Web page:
“I hate this. Today I have to take medication to even function. Why am I like this? Why? I have no desire to be here at my home. I just want to go away. I’m so desperate. Why is this happening to me? Why does my family have to painfully watch me go through this? I’m so confused. God why did you give me a child and then slay me with this? God where are you? I don’t even remember what normal feels like. I long to feel motherly. I feel so trapped. I just want out.”
One day I was at home feeling so distraught. I secretly packed my bags and made a plan to leave. I wasn’t for sure where I was going. But I kept having this urge to go away. I think I believed that if I could just go away somewhere alone, away from it all that I would get better. When I left my home, I told my husband I was going to go get something to eat and kill some time until time for an appointment I had later in the day. After a few hours of driving around and not being sure of what to do with myself I ended up at the public library. I searched high and low for books on Postpartum Depression thinking I could find something in a book that would give me some sort of relief. I was just so desperate I didn’t even really know what I was looking for, I just felt the need to search. The books did not offer me anything more than what I already knew. I then used one of the public library’s computer and started searching for in-patient treatment centers for postpartum depression. I came across an npr article that spoke about the only in-patient facility for women suffering postpartum, the UNC Perinatal Mood Disorder Unit in Chapel Hill, North Carolina. As I read about this place, I knew in my gut I NEEDED to go there.
Over the next week I talked with my husband about the idea of me going to North Carolina for help. We decided to pursue it. Here’s what drew me to this place: It would be aggressive treatment. It was in-patient, that meant I would have around the clock care and trained professionals to help me at any time of the day. It’s specially geared towards women with postpartum depression. I would get one-on-one therapy daily. My husband and baby get to come visit and be there on the unit for extended hours. I just knew in my heart it would be my healing place. My psychiatrist agreed to refer me to the program. On September 18, I got the call from UNC that they had a room for me and wanted to know when could I be there! That day we packed our bags and my husband, baby, my mom and I drove to Chapel Hill. Friday morning I was admitted to the Perinatal Psychiatric Unit and by Sunday I already started to feel better. I want to tell more about this facility, but I am going to do that in another blog post. Here’s what I will say for now, it was exactly where I needed to be and I am so very grateful that God made it clear for us to GO! I stayed there for a total of six days. I left there feeling like what I had hoped to have felt like the day I left the hospital after giving birth– I was excited! I was ready to find out what being a mom felt like. I had some reservations about the unknown, but knew that it was all going to be alright.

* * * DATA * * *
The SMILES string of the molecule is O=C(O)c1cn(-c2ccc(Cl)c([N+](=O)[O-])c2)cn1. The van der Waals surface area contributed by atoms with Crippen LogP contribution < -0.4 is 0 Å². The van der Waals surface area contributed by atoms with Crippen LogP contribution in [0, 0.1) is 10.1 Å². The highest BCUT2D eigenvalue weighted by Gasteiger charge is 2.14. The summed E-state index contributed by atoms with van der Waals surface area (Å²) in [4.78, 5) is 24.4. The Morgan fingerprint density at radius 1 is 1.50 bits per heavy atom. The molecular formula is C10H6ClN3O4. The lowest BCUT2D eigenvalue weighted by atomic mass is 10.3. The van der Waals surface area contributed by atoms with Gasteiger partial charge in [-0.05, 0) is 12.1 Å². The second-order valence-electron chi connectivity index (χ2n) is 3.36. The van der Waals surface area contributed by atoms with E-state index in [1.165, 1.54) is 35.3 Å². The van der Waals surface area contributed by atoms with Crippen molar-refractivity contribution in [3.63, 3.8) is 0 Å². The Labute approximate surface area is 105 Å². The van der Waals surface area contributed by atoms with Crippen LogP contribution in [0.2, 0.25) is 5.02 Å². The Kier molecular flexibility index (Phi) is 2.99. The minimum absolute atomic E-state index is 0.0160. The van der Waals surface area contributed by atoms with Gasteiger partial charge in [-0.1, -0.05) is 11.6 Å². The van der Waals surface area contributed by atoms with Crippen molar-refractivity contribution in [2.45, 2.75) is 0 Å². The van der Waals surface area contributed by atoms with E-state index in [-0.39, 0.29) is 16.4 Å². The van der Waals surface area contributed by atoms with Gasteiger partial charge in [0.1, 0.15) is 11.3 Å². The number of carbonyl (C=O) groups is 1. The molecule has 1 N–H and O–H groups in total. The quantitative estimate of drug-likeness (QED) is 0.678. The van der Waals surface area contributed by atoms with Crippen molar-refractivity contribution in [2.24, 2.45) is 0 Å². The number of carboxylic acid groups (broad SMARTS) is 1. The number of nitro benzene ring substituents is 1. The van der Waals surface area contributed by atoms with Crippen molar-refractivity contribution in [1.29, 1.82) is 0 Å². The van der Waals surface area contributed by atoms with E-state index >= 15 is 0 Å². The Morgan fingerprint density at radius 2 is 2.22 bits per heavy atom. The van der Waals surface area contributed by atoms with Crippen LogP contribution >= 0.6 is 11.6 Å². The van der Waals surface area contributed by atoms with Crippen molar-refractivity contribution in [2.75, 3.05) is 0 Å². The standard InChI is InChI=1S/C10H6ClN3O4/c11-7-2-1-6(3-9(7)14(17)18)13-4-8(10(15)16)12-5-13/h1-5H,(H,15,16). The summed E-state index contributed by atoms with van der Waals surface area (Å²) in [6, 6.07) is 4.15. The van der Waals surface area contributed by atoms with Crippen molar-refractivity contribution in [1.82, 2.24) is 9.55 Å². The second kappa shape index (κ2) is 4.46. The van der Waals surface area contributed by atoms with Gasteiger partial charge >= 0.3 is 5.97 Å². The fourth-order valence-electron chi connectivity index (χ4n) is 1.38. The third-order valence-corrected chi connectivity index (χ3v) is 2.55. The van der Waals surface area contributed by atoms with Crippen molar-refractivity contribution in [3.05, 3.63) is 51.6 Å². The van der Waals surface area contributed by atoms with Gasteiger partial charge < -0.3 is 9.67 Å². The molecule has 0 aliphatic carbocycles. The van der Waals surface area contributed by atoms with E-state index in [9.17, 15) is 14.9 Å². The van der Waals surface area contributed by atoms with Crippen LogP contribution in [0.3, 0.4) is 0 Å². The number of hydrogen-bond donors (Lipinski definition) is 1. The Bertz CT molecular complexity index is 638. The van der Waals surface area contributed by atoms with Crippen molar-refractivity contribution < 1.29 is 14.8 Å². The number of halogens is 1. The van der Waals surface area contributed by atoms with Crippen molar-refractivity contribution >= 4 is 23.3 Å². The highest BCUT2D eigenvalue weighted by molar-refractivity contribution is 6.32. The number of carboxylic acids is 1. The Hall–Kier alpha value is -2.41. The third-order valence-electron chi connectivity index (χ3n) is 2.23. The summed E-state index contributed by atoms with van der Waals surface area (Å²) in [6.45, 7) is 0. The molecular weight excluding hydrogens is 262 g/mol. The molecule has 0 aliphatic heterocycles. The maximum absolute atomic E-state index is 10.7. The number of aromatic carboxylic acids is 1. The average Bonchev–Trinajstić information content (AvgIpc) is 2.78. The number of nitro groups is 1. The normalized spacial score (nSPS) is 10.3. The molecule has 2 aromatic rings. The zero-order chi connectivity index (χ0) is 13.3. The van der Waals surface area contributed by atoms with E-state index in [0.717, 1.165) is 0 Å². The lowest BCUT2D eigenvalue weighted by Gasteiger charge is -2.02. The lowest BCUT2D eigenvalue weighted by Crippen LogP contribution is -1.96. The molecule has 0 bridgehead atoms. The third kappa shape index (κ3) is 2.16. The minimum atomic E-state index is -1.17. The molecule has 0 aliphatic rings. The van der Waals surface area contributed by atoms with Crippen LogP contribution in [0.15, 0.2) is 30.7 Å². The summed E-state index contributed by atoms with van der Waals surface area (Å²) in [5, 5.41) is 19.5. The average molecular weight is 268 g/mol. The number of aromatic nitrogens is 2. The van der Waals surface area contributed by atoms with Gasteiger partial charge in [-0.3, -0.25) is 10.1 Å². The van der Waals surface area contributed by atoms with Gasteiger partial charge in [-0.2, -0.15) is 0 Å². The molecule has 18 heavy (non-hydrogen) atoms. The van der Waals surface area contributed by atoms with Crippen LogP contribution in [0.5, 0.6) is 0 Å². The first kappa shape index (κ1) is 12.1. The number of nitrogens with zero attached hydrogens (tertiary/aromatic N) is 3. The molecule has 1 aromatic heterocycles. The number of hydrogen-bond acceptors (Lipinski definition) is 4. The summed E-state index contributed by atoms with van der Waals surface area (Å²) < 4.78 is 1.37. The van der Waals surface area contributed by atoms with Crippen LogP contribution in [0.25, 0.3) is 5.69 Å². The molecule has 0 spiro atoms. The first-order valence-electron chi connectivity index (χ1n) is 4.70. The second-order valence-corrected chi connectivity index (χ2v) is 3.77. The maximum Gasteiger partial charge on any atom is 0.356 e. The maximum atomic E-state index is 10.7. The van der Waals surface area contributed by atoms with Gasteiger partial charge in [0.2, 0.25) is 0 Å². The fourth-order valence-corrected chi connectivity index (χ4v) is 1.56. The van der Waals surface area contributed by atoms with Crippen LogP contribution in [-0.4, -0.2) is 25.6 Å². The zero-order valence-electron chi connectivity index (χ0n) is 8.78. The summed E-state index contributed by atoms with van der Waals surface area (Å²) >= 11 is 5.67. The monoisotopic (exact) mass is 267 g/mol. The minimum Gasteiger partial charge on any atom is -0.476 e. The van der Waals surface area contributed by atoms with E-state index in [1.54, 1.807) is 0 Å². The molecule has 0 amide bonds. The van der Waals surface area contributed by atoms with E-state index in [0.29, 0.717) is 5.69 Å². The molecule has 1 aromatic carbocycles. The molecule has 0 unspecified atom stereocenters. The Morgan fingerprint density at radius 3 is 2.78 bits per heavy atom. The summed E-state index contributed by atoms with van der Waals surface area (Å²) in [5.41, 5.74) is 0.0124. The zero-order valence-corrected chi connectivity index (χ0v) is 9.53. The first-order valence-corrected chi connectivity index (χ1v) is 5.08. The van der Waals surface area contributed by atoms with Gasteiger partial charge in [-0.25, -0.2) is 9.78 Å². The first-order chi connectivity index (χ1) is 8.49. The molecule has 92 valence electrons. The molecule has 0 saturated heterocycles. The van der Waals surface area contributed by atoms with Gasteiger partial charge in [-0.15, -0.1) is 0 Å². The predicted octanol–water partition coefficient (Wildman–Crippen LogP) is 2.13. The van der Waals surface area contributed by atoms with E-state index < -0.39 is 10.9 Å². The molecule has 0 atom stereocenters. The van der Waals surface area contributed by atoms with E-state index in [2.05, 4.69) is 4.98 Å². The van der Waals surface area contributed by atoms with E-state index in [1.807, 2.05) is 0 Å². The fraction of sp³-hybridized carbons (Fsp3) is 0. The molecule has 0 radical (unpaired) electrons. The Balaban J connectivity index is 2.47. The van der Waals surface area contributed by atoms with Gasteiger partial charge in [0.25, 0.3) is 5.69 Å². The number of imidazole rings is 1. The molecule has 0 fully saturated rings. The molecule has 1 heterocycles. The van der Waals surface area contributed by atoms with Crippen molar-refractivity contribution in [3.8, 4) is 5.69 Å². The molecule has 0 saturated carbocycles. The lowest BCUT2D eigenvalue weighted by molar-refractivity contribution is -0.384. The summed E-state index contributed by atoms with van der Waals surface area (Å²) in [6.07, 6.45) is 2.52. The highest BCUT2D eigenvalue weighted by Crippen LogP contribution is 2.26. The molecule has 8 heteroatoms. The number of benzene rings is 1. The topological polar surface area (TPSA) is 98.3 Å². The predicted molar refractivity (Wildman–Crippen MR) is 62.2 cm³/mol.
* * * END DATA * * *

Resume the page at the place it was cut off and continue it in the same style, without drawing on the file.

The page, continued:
Today I have been home four weeks. I am grateful to be able to say that I am doing wonderful! My husband has returned back to work and I am the stay-at-home Mom that I’ve always wanted to be. I am so grateful to God!
To be more exact, what I was diagnosed with was Postpartum Depression Disorder, Postpartum Anxiety Disorder, OCD and Panic Disorder.